Staying Safe in a Radiological or Nuclear Attack
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Staying Safe in a Radiological or Nuclear Attack

By Dr. Zoomie

Dear Dr. Zoomie: Last week a big nuclear terrorism exercise made the news, and I can’t help but wonder “What do I do if something like this happens for real? How do I keep myself and my family safe?”

I’ve been working on this, and related topics for some time and can say, first off, that most of our immediate instincts are wrong. If you can do the right thing – and do it quickly – even a nuclear attack can be survived. But in the case of a nuclear attack, it’s what you do in the first few minutes – before the first public service announcement – that will save your life. Or not. Anyhow – I can’t promise that following the steps listed here are guaranteed to save your life in the case of a nuclear attack. But I can tell you that following these steps will maximize your chance of survival. Oh – I’ll also point out that much of this (sheltering, for example) is simply sound advice for any major attack; not just radiological or nuclear, but also for chemical, biological, bombs, and even most cases of active shooters.

  1. Don’t try to evacuate – go into the nearest (and largest) safe building and wait until the fallout pattern can be mapped so that we know where it’s safe to go outside versus where it’s dangerously radioactive. If you’re outside and in the wrong place (the fallout plume) you will die – if you shelter in a building (as far away from the walls and roof as possible) you will survive. As soon as the plume footprint is known, the government will let us know who should continue sheltering, when it’s safe to evacuate, and the route to take that will give the lowest radiation dose. As the Brits say – Go in, Stay in, Tune in.
  2. Don’t pick your kids up from school or day care! If you are in the fallout plume then radiation levels will be dangerously high. If you go outside, you will pick up a fatal dose of radiation. If you get your kids out of school then they will also receive a fatal radiation dose. The safest thing for everybody is for all of you to shelter indoors.
  3. Prepare – not just for this, but for any big bad thing that might happen. What’s the best building for you to shelter in near work? Around your favorite hangouts? Near home? Where will you find water for the 1-3 days you might have to shelter (for example – you can drink the water in the toilet tank, fruit juice and beer will keep you hydrated, bottled water, etc.)? How about a few days’ worth of food (might finally get around to eating those canned yams!)? You can’t starve to death in a few days, and probably won’t die of thirst either – but we also want to have the strength to evacuate when the time comes.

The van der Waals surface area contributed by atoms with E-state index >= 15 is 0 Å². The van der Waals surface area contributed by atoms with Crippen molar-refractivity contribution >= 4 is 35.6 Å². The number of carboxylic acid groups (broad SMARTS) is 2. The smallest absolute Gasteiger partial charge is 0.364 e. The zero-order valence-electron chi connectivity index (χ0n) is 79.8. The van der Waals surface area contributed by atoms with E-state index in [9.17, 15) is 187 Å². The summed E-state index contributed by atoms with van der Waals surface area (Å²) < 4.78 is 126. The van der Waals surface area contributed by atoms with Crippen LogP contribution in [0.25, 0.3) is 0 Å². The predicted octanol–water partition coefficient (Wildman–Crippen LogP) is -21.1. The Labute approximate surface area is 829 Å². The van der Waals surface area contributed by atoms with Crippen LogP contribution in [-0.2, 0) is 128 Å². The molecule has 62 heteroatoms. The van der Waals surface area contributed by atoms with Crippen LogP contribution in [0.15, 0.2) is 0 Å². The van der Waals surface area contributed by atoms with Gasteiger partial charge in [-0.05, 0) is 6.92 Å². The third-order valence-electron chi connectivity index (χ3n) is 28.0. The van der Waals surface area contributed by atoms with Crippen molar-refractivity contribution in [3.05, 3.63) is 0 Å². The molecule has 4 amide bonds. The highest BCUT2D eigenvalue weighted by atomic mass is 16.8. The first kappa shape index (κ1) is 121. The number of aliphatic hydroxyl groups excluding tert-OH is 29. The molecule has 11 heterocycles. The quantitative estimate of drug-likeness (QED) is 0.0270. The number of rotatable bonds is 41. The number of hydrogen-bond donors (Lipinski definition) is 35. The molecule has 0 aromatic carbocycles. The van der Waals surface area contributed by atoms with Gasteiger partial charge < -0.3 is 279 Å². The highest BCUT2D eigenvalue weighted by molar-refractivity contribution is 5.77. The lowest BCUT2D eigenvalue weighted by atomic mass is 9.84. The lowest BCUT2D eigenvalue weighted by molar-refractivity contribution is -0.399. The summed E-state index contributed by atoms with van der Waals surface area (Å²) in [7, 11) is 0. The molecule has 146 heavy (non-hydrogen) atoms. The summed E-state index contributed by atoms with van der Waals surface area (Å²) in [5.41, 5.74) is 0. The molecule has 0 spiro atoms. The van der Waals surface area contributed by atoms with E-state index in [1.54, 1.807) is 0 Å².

4. Make up a family communication and reunion plan – do you know how you’ll let your kids, spouse, etc. that you’re OK? Where will you meet up when the sheltering order is lifted? Figure this out now because an emergency is not the time to be winging it. Even if you can’t find each other right away, you can at least know that everyone is OK. And remember – you might not have to talk directly! Having everyone call in to grandparents, good family friends, etc. will also let everyone know that everyone else is OK.
  5. Radiation and pregnancy – it takes a lot more radiation to cause problems with pregnancy than most people think. Also, most physicians don’t know as much about the reproductive effects of radiation as one might think – after Chernobyl there were at least 100,000 women who had unnecessary abortions because their doctors gave them poor medical advice. Before making any decision about terminating a pregnancy – or letting a pregnancy proceed – talk with someone who can help you to figure out how much dose your baby received and whether or not it’s enough dose to cause problems. THEN you can take this information to your OB/GYN to see if the risk from the radiation – combined with other risk factors (age, alcohol and tobacco use, health problems, etc.) – is unacceptable. You can find a knowledgeable professional by contacting the Health Physics Society ( and then clicking on “Public Information” and “Ask the Experts.” Choose the “Pregnancy and Radiation” topic area.

One other thing – a lot of people might want to buy their own radiation detectors so they can find out for themselves if they’re safe. There’s no problem with this – but they need to buy a GOOD detector (not a cheap and inaccurate one) that will give accurate readings up to dangerously high levels. Some types of detectors overload at levels that are still safe – you want to avoid these. In addition, some kinds of radiation detectors are good for measuring radiation dose and others are designed to measure contamination – you can’t just use any radiation detector for all purposes. Two radiation detectors I’ve used and think highly of are the Dosime and the Ludlum Model 25. Both are solid radiation detectors that give accurate dose rate readings anywhere from normal natural radiation all the way to dangerously high levels. Both are affordable, and both are made by companies that make professional-quality radiation instruments.

Finally, learn how to use the detector, learn what normal “background” radiation levels are in your area, and use the meter every now and again to make sure it’s still operating properly and to remind yourself how to use it. Otherwise you might end up with an inoperable meter, the wrong type of meter, or one you don’t know how to use. Using the wrong instrument (or the right instrument, but improperly) can be more dangerous than performing no survey at all because it can lead to a false sense of safety. And – by the way – most “Geiger counters” are NOT the right instrument to use for something like this!